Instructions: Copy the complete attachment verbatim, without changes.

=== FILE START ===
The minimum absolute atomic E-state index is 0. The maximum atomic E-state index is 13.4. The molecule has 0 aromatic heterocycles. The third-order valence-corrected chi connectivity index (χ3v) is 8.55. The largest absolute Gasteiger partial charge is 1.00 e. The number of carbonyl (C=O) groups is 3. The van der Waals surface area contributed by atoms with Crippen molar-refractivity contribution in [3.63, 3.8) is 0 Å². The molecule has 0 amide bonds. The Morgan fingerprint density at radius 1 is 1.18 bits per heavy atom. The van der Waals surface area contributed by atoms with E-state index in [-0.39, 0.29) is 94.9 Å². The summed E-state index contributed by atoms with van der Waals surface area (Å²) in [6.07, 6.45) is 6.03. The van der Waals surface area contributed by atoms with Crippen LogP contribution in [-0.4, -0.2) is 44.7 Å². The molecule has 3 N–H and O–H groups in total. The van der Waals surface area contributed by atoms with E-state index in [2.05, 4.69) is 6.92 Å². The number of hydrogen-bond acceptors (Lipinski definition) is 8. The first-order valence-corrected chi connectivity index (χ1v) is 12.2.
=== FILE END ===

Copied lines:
The minimum absolute atomic E-state index is 0. The maximum atomic E-state index is 13.4. The molecule has 0 aromatic heterocycles. The third-order valence-corrected chi connectivity index (χ3v) is 8.55. The largest absolute Gasteiger partial charge is 1.00 e. The number of carbonyl (C=O) groups is 3. The van der Waals surface area contributed by atoms with Crippen molar-refractivity contribution in [3.63, 3.8) is 0 Å². The molecule has 0 amide bonds. The Morgan fingerprint density at radius 1 is 1.18 bits per heavy atom. The van der Waals surface area contributed by atoms with E-state index in [-0.39, 0.29) is 94.9 Å². The summed E-state index contributed by atoms with van der Waals surface area (Å²) in [6.07, 6.45) is 6.03. The van der Waals surface area contributed by atoms with Crippen LogP contribution in [-0.4, -0.2) is 44.7 Å². The molecule has 3 N–H and O–H groups in total. The van der Waals surface area contributed by atoms with E-state index in [2.05, 4.69) is 6.92 Å². The number of hydrogen-bond acceptors (Lipinski definition) is 8. The first-order valence-corrected chi connectivity index (χ1v) is 12.2.